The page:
For the inclined areas, the company previously used a screw-in, double-edged, solid carbide torus milling cutter with a 16-mm diameter and R1 radius for finishing on the Fidia Digit. The tool worked well, but the relatively small depth of cut resulted in long machining times of up to 14.5 hours, according to Zimmermann. With the tools from MMC that were deployed on the Mecof for finishing the 17° bevels, the ASPVM mini, indexable insert milling cutter with a 16-mm diameter for trimming with a Z-constant was used successfully. Currently, these MMC tools are also used in other sizes at Zimmermann for various other applications.

Happy with the result: Zimmermann's Sören Leinweber and Jens Thor from MMC Hitachi Tool on the clamping table of the Mecof.
Happy with the result: Zimmermann's Sören Leinweber and Jens Thor from MMC Hitachi Tool on the clamping table of the Mecof.
(Source: Wolfgang Bahle, Avisio pr & publishing MMC Hitachi Tool)

Both tools were replaced with MMC’s GF1 series insert-barrel cutters as part of the optimisation project. On the Fidia Digit, it was the GF1T with a 16-mm diameter and a 30-mm plate radius, while the GF1G with a 25-mm diameter and a 20-mm plate radius was used on the Mecof. Both replacements are barrel tools with different plate bodies and inclination angles to cover as many geometries as possible, the company explained. Viewed from the Z-plane, the inclination angle of the G-shape that was raised up to 11° on the Fidia Digit, would no longer be ideally suited to the 17° on the Mecof, nor would the required surface quality be achieved with the set cutting depth/width used. This is because both surface quality and dimensional accuracy are criteria for the inclines.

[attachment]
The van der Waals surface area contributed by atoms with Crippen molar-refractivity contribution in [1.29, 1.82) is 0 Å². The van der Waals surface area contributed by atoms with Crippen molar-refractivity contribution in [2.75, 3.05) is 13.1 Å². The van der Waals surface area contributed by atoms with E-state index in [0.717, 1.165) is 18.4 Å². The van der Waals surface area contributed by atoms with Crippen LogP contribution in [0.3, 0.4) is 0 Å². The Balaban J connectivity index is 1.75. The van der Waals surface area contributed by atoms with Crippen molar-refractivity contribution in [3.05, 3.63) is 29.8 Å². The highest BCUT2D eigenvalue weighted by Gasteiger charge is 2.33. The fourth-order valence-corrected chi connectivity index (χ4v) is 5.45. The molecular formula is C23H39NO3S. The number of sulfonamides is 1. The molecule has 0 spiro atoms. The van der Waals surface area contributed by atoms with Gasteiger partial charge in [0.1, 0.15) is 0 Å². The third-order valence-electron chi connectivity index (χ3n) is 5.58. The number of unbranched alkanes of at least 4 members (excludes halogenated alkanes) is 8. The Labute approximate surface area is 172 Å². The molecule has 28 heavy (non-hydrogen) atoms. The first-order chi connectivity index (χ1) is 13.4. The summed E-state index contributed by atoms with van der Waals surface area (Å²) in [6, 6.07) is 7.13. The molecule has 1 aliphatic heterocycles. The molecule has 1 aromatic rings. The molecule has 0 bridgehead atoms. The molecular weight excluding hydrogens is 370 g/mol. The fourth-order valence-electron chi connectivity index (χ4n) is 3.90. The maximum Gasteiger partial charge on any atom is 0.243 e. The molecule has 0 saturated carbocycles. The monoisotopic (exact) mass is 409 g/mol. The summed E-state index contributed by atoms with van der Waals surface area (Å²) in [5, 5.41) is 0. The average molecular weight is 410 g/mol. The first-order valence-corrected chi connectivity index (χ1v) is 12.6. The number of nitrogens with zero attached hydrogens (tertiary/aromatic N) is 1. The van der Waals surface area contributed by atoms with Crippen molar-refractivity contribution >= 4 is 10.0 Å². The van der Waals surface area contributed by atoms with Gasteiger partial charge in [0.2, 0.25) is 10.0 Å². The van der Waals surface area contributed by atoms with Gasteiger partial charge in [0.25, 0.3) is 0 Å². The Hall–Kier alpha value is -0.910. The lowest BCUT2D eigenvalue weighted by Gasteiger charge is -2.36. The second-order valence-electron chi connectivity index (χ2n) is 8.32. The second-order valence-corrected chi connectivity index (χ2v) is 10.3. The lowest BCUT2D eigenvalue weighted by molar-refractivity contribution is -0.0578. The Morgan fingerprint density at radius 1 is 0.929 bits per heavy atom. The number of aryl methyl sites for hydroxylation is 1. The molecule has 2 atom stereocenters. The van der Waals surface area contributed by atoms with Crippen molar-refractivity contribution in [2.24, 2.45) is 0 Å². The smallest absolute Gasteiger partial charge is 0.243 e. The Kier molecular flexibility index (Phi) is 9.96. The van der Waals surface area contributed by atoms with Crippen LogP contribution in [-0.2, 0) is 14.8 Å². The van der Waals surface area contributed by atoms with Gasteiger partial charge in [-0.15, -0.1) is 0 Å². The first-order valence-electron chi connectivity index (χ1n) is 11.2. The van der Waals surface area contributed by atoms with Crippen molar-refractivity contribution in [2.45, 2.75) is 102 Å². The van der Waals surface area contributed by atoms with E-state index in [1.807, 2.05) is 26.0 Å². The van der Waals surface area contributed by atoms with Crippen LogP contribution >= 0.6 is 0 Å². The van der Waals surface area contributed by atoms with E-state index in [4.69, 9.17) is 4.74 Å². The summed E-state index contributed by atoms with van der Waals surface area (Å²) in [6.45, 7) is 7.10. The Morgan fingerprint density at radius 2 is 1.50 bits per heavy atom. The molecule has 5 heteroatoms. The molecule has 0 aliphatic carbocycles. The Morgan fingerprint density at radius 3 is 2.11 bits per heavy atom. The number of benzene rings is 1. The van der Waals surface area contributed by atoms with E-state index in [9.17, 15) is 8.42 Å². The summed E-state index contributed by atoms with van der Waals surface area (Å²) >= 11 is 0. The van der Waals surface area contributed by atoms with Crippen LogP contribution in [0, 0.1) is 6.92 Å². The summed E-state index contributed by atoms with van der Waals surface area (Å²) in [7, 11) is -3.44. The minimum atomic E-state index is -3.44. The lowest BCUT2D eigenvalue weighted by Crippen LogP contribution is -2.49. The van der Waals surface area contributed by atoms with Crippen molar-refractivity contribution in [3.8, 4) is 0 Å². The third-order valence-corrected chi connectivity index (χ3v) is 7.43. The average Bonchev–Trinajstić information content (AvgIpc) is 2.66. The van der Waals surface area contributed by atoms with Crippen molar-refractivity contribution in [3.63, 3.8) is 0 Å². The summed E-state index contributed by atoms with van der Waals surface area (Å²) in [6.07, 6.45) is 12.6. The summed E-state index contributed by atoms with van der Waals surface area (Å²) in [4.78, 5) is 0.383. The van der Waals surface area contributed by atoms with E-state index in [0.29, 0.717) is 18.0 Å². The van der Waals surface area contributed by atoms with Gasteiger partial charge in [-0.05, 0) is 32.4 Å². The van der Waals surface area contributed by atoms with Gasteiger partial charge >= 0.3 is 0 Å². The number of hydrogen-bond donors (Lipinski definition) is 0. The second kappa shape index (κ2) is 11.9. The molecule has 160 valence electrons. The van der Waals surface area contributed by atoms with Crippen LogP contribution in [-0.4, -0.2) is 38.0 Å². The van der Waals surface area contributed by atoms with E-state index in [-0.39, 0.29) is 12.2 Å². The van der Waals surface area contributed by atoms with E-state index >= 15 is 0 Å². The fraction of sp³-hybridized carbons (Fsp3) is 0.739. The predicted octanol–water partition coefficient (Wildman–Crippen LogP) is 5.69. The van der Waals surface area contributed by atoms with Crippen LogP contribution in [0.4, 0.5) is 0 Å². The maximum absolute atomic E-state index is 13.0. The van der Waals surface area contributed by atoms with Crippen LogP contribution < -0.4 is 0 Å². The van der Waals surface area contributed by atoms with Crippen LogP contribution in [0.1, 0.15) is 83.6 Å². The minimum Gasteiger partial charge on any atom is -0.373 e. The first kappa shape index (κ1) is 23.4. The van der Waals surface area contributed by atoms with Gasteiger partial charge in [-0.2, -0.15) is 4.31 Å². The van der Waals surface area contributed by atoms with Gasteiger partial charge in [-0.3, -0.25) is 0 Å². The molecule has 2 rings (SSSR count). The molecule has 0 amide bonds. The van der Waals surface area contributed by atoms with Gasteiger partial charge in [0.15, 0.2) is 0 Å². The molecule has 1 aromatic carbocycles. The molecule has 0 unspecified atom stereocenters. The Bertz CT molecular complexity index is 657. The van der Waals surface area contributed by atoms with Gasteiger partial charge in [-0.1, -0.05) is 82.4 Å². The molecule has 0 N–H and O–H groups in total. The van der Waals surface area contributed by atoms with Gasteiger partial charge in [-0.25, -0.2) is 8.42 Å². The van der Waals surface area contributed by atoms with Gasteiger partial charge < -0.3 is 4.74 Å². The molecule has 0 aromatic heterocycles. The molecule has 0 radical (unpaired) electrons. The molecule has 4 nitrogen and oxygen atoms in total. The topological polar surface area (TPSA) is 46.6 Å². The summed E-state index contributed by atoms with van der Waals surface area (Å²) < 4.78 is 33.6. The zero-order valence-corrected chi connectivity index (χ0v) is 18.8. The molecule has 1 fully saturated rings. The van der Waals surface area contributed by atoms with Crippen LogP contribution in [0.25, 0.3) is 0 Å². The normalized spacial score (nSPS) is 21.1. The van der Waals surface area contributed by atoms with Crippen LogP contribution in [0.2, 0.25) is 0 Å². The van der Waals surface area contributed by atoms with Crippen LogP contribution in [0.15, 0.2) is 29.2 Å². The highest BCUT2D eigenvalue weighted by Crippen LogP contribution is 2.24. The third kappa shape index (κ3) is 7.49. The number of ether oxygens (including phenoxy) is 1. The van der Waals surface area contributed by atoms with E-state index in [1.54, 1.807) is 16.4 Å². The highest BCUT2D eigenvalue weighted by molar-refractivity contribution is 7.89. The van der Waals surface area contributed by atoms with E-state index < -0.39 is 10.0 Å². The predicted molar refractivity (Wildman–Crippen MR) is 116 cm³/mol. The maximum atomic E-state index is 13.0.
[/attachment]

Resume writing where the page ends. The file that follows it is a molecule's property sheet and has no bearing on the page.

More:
According to Zimmermann, the GF1 delivered excellent results with impressive cutting values on both machines right from the start. With the barrel milling cutter, the speed of rotation remained more or less the same during finishing, but the axial feed was set to 0.7 mm in all inclined areas. Compared to the previous 0.3 mm, this was of course a huge success, allowing for a large time saving potential to be achieved. In addition, the inserts of the barrel milling cutter showed no wear.

Another highlight was that the strategy developed by MMC enabled the GF1 to mill on three axes on both machines and not on five axes, simultaneously or in an inclined position, as is often recommended. Despite jumps in the contour, everything was milled absolutely true to size with three axes.